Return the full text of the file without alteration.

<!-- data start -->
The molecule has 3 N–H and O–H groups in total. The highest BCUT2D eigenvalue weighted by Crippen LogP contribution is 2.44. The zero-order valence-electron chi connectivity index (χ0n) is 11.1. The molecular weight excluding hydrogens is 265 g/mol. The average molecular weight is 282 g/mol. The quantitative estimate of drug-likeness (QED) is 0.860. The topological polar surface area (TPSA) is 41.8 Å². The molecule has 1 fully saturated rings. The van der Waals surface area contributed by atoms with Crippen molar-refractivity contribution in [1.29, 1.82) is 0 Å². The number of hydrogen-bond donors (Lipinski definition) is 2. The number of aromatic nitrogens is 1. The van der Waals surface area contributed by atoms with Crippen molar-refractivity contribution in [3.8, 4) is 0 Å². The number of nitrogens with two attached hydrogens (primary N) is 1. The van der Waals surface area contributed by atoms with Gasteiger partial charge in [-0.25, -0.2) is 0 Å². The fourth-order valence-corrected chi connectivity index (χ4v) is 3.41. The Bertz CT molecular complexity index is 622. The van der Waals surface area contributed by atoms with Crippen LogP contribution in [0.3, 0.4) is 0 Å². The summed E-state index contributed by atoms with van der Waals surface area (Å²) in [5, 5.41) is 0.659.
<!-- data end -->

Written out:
The molecule has 3 N–H and O–H groups in total. The highest BCUT2D eigenvalue weighted by Crippen LogP contribution is 2.44. The zero-order valence-electron chi connectivity index (χ0n) is 11.1. The molecular weight excluding hydrogens is 265 g/mol. The average molecular weight is 282 g/mol. The quantitative estimate of drug-likeness (QED) is 0.860. The topological polar surface area (TPSA) is 41.8 Å². The molecule has 1 fully saturated rings. The van der Waals surface area contributed by atoms with Crippen molar-refractivity contribution in [1.29, 1.82) is 0 Å². The number of hydrogen-bond donors (Lipinski definition) is 2. The number of aromatic nitrogens is 1. The van der Waals surface area contributed by atoms with Crippen molar-refractivity contribution in [3.8, 4) is 0 Å². The number of nitrogens with two attached hydrogens (primary N) is 1. The van der Waals surface area contributed by atoms with Gasteiger partial charge in [-0.25, -0.2) is 0 Å². The fourth-order valence-corrected chi connectivity index (χ4v) is 3.41. The Bertz CT molecular complexity index is 622. The van der Waals surface area contributed by atoms with Crippen LogP contribution in [0.3, 0.4) is 0 Å². The summed E-state index contributed by atoms with van der Waals surface area (Å²) in [5, 5.41) is 0.659.